SCOTT D. SAGAN is the Caroline S.G. Munro Professor of Political Science, the Bass University Fellow in Undergraduate Education, co-director of the Center for International Security and Cooperation, and senior fellow at the Freeman Spogli Institute, all at Stanford University. He also serves as chair of the American Academy of Arts and Sciences’ Committee on International Security Studies. Before joining the Stanford faculty, Dr. Sagan was a lecturer in the Department of Government at Harvard University and served as special assistant to the director of the Organization of the Joint Chiefs of Staff. He is a scholar of nuclear issues and is the author, among other works, of Moving Targets: Nuclear Strategy and National Security (1989); The Limits of Safety: Organizations, Accidents, and Nuclear Weapons (1993); and, with co-author Kenneth N. Waltz, The Spread of Nuclear Weapons: An Enduring Debate (2012). Published articles include “Just and Unjust Nuclear Deterrence,” Ethics and International Affairs (2023); “Kettles of Hawks: Public Opinion on the Nuclear Taboo and Noncombatant Immunity in the United States, United Kingdom, France and Israel,” with Janina Dill and Benjamin A. Valentino, in Security Studies (2022) ;and, with Allen Weiner, “The Rule of Law and the Role of Strategy in U.S. Nuclear Doctrine,” in International Security (2021). In 2017, Dr. Sagan received the International Studies Association’s Susan Strange Award, which recognizes the scholar whose “singular intellect, assertiveness, and insight most challenge conventional wisdom and intellectual and organizational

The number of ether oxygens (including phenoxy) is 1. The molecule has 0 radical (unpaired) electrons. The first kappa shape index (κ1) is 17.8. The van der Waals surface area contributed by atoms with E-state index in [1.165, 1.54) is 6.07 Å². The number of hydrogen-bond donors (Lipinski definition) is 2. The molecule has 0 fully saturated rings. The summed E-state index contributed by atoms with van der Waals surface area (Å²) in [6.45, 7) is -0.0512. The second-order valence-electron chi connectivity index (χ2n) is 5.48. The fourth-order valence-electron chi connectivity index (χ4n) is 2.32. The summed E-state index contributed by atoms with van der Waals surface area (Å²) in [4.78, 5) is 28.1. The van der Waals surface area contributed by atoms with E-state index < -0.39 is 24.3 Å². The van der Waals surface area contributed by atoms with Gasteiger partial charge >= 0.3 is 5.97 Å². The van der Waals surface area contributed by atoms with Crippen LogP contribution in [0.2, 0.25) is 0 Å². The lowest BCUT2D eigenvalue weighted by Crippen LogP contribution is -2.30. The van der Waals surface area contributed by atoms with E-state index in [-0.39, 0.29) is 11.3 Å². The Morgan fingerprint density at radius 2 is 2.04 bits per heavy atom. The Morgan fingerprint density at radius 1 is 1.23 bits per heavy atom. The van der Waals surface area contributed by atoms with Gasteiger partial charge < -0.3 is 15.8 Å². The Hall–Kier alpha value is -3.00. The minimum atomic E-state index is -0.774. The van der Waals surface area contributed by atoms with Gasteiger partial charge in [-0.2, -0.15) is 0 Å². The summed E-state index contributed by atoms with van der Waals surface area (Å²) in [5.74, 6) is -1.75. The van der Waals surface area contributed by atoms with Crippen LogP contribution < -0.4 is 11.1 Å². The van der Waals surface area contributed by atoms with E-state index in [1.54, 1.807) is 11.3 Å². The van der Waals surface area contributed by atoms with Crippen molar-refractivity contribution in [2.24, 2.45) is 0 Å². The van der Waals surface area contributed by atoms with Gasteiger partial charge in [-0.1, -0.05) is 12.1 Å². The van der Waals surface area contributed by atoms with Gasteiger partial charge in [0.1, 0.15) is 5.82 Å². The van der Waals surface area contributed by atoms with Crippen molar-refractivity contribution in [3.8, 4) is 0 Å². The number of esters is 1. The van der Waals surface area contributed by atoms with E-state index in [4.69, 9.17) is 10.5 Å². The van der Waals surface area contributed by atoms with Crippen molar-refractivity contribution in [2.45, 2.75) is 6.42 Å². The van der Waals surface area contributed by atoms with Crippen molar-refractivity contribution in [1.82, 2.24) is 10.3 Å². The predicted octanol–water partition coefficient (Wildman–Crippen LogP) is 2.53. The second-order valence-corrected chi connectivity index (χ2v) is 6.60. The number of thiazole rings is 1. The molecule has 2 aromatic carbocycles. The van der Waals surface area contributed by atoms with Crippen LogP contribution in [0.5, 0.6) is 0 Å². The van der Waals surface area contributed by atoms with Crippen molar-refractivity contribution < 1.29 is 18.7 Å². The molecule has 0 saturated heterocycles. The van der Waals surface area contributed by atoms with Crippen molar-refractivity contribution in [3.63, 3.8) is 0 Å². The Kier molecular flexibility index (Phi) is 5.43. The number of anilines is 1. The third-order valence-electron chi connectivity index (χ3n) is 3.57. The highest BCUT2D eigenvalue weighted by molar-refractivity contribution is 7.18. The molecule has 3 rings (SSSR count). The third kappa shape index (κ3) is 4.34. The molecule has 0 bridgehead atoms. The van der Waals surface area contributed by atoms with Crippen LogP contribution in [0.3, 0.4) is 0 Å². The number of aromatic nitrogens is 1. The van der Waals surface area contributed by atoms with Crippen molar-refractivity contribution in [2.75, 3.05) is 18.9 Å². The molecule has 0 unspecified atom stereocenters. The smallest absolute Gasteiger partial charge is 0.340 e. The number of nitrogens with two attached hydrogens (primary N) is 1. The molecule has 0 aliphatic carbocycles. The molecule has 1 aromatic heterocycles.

Suggested Citation:"Appendix A: Biographies of Committee Members, Consultants, and Staff." National Academies of Sciences, Engineering, and Medicine. 2023. Risk Analysis Methods for Nuclear War and Nuclear Terrorism: Phase II (Abbreviated Report of the CUI Version). Washington, DC: The National Academies Press. doi: 10.17226/27393.